from the editor's desk

Review of ‘Promise Me You’ll Shoot Yourself: the mass suicide of ordinary Germans in 1945’ by Florian Huber

Huber, Florian. Promise Me You’ll Shoot Yourself: the mass suicide of ordinary Germans in 1945. Trans. Imogen Taylor. Melbourne: Text Publishing, 2019. RRP: $32.99, 304pp, ISBN: 9781925773699.

Fiona Wilkes

Readers are advised that the following review contains descriptions of suicide.

From the ages of nine to eleven, I only read books about war. As hyperfixations go, it might be the one my parents found the most confusing and potentially even troubling. I was fascinated by the horror of what unfolded within the pages of these books, both fiction and nonfiction. In my life, I had never experienced anything close to what the people on their pages had endured, nor had I yet even been exposed to barely comparable atrocities via the news. As an adult woman with a diagnosed anxiety disorder, I realise now that I was not merely interested in the horrors of war; I was planning how I would survive, or maybe just react, if something like that ever happened to me.

Promise Me You’ll Shoot Yourself by writer and documentary maker Florian Huber chronicles the reaction of German society to the final days of World War II, and the unprecedented wave of suicides that took place in response to the arrival of the Allied forces on German soil. The first portion of the book concerns itself with chronicling these suicides, using testimonies of those who survived to hammer home the desperation of the first few weeks of the Allied presence. What is striking is how few people committed the act alone. What was present seemed not a fear of death, or of any possible afterlife, but rather the fear of being left behind:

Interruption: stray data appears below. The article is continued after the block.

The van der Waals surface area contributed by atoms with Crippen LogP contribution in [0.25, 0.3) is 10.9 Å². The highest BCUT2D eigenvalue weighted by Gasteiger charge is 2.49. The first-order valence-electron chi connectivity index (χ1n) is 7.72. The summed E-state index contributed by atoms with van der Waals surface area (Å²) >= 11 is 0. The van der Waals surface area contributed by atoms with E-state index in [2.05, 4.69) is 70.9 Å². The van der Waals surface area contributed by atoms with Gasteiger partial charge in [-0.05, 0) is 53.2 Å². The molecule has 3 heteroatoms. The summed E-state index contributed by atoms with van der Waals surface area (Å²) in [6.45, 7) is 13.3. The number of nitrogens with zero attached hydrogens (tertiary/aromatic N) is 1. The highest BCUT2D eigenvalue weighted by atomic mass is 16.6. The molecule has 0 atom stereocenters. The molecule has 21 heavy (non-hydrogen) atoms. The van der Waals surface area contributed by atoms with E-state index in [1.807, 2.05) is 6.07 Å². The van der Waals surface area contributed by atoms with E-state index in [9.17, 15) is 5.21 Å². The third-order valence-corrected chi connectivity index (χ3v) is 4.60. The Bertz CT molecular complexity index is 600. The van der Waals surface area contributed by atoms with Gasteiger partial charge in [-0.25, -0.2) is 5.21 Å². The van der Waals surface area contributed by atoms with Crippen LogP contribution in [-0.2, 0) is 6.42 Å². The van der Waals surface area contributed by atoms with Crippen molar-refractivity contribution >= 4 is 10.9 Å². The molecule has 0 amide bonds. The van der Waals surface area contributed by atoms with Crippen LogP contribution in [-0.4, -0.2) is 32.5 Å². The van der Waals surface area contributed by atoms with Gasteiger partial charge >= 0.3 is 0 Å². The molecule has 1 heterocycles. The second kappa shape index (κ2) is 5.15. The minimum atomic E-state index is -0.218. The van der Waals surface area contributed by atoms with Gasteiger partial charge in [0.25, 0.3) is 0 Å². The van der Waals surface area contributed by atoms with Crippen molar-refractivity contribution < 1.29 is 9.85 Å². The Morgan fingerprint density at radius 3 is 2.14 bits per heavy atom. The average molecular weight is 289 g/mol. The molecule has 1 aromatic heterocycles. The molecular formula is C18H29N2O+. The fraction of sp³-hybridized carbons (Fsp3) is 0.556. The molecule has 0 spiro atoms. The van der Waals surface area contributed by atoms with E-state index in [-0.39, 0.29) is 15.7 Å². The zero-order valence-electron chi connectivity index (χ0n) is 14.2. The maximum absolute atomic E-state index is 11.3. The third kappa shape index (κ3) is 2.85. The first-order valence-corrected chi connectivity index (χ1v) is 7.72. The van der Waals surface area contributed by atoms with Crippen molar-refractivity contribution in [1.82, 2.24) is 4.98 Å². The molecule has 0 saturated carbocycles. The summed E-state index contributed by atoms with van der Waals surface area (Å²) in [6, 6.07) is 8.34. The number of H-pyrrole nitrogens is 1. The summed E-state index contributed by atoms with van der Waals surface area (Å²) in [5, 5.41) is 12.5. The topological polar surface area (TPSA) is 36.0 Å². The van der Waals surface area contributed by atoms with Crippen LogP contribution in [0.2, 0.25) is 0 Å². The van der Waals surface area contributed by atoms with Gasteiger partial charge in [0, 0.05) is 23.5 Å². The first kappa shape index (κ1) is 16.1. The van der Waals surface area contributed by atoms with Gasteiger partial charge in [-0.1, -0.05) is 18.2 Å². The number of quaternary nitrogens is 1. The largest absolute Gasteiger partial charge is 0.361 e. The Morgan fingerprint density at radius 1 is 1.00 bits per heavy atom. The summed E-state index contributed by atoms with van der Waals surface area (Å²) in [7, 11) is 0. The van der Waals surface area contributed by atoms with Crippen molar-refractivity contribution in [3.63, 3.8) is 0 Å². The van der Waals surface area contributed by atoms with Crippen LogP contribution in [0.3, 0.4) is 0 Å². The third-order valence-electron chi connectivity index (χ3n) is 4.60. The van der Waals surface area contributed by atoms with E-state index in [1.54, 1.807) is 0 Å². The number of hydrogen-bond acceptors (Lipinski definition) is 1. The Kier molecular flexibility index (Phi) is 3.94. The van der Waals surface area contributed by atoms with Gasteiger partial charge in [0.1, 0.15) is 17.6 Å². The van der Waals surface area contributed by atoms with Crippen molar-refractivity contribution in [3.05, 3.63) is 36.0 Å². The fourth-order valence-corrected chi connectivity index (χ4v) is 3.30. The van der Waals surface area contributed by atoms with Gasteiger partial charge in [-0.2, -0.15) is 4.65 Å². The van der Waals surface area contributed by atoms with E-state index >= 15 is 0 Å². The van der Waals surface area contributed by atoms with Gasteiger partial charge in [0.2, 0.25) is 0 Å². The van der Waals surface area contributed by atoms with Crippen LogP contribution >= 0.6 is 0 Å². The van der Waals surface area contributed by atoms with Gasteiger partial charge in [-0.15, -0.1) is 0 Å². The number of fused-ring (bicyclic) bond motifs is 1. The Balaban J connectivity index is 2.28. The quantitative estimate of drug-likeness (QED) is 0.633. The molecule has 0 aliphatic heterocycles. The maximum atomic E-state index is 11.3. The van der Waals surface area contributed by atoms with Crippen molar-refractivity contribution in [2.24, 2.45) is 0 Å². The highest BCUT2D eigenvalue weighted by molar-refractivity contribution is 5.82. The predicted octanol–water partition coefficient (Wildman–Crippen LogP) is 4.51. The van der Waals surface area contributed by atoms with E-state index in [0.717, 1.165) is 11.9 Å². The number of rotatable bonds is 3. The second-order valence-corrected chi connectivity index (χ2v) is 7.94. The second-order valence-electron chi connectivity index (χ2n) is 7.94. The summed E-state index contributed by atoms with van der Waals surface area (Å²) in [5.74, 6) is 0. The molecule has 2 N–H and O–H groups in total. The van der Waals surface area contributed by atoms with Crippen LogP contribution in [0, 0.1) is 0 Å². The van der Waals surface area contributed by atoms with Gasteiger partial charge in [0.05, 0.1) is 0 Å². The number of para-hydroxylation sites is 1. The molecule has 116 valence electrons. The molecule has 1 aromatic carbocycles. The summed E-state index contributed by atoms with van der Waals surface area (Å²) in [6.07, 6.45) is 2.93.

Many married couples and families […] committed joint suicide. Elderly couples killed themselves together […] Some killed themselves along with their parents or grown-up children […] Even large families were wiped out at a single blow. (55)

As someone with a keen interest in history, who has done my fair share of research into World War II (starting, of course, with those pre-pubescent years of reading, followed by an undergraduate degree in History), what I found particularly striking about Huber’s summary of the suicide epidemic of 1945 is how relatively unknown it is. I had never heard of the events of Demmin, or of any other instances of mass suicide in post-war Germany. The official stance on the matter, from survivors and officials alike, seems to have been silence. 

The second half of Huber’s book is dedicated, first, to ‘the good times’ of Hitler’s relatively peaceful pre-war reign, and then to the hardships of the war years. In the pre-war years, optimism was catching. Post, depression and despair infected the masses. This section is peppered with personal anecdotes from survivors, all of whom are acknowledged as having once been members of the Nazi party. Regardless, Huber is careful not to cast blame on ordinary Germans, spending a significant portion of the book on the dangers of propaganda. He writes, when detailing the experiences of a ten-year-old boy whose father had recently been killed in East Prussia, that ‘Karl had seen waves of refugees surging through Demmin and knew the Red Army soldiers were coming. He had grown up on Nazi propaganda—”The Russians cut off children’s tongues!”—and was afraid’ (40). This same boy later watches as his grandfather wrestles a razorblade from the hand of his mother, who is intent on killing her family and then herself, rather than allowing them to fall into the hands of the Russian army. However, the influence of propaganda was not limited to the eastern parts of Germany, where Russia was the most pressing threat. It also concerned the West.